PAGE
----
How do you describe your women?
December 1, 2015
WE ALL HAVE OUR PET PEEVES when it comes to reading a story or a novel.
Personally, I don’t like stick figures.
When I am introduced to major characters, I want to know what they look like or what they think.
I want the author to put some flesh on the bones.
However, there is a real art to describing a character.
As Robert Crais said: “When you feel the need to describe a character, restrain yourself from showing off your mastery of the language and ownership of a good thesaurus. Describe the character as some other character would see her.”
That’s the trick.
Nobody has ever been as good at describing women as Raymond Chandler.
From thirty feet away she looked like a lot of class. From ten feet away she looked like something made up to be seen from thirty feet away.
It was a blonde. A blonde to make a bishop kick a hole in a stained-glass window.
She gave me a smile I could feel in my hip pocket.
She lowered her lashes until they almost cuddled her cheeks and slowly raised them again, like theatre curtains. I was to get to know that trick. That was supposed to make me roll over on my back with all four paws in the air.
Dashiell Hammett had his own distinct way of describing a woman:
She advanced slowly, with tentative steps, looking at Spade with cobalt-blue eyes that were both shy and probing. She was tall and plainly slender, without angularity anywhere. Her body was erect and high-breasted, her legs long, her hands and feet narrow. She wore two shades of blue that had been selected because of her eyes. The hair curling from under her blue hat was darkly red, her full lips darkly red. Her white teeth glistened in the crescent her timid smile made, a blonde woman of a few more years than thirty. Her facial prettiness was perhaps five years past its best moment. Her body for all its sturdiness was finely modeled and exquisite. She wore black clothes from hat to shoes.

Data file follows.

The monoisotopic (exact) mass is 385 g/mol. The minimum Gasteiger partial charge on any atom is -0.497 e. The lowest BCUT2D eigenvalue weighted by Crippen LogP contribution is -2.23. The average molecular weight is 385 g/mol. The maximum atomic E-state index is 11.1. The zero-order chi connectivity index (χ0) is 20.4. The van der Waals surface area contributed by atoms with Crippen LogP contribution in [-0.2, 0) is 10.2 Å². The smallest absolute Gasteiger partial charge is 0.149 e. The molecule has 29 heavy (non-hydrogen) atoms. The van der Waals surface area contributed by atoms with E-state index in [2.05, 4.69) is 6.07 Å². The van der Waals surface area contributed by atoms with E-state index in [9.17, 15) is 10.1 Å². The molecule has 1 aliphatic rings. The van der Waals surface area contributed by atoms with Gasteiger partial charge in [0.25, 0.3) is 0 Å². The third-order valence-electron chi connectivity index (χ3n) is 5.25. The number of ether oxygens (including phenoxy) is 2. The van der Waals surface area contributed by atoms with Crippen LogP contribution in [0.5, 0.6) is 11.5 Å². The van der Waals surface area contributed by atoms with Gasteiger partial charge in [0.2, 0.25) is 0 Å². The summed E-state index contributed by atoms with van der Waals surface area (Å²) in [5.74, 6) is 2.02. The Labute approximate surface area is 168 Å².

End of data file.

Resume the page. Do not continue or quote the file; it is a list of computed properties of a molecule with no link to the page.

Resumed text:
William Faulkner described a Southern woman this way:
She carried her head high enough – even when we believed she was fallen. It was as if she demanded more than ever the recognition of her dignity as the last Grierson.
John D. MacDonald’s description of a woman had a literary quality.
I guess Chook is about twenty-three or –four. Her face is a little older than that. It has that stern look you see in old pictures of the Plains Indians. At her best, it is a forceful and striking face, redolent of strength and dignity. At worst it sometimes would seem to be the face of a Dartmouth boy dressed for the farcical chorus line. But that body, seen more intimately than ever before, was incomparably, mercilessly female, deep and glossy, rounded.
Her grooming was almost too perfect. Every little golden hair was in place. Her eyes were a pale cold gray-blue. She turned those appraising eyes on me. A sharp pink tongue-tip was momentarily visible at the corner of her mouth. There was a little silken whip in that voice, and it made a nice little pop when she got her wrist into it.
So did the prose of James Lee Burke, who wrote:
I believe every…man remembers the girl he thinks he should have married. She reappears to him in his lonely moments, or he sees her in the face of a young girl in the park, buying a snowball under an oak tree by the baseball diamond. But she belongs to back there, to somebody else, and that thought sometimes rends your heart in a way that you never share with anyone else.
I could see those women.
They made an impression.
The author never had to describe them again.
I remembered, and I could visualize every scene that surrounded them.
In Night Side of Dark, I described my heroine this way when she first entered the story:
A beautiful girl wore a scar carved by a knife that had slashed from beneath her left ear down to her throat. Blood had dried on her face. Her eyes were crystal clear and defiant. The ear was missing. Her cotton jacket was in rags, her skirt smeared with streaks of red. Lincoln assumed it was the blood. The flesh on her arms was pimpled with goose bumps, and she shivered as the rains soaked her blonde hair, leaving it in curls and plastered against the back of her neck.
That’s not the way I saw her.
I didn’t see her at all.
But that’s the way Ambrose Lincoln saw her.
And his description was the only one that mattered.
He would spend the next four hundred pages with her.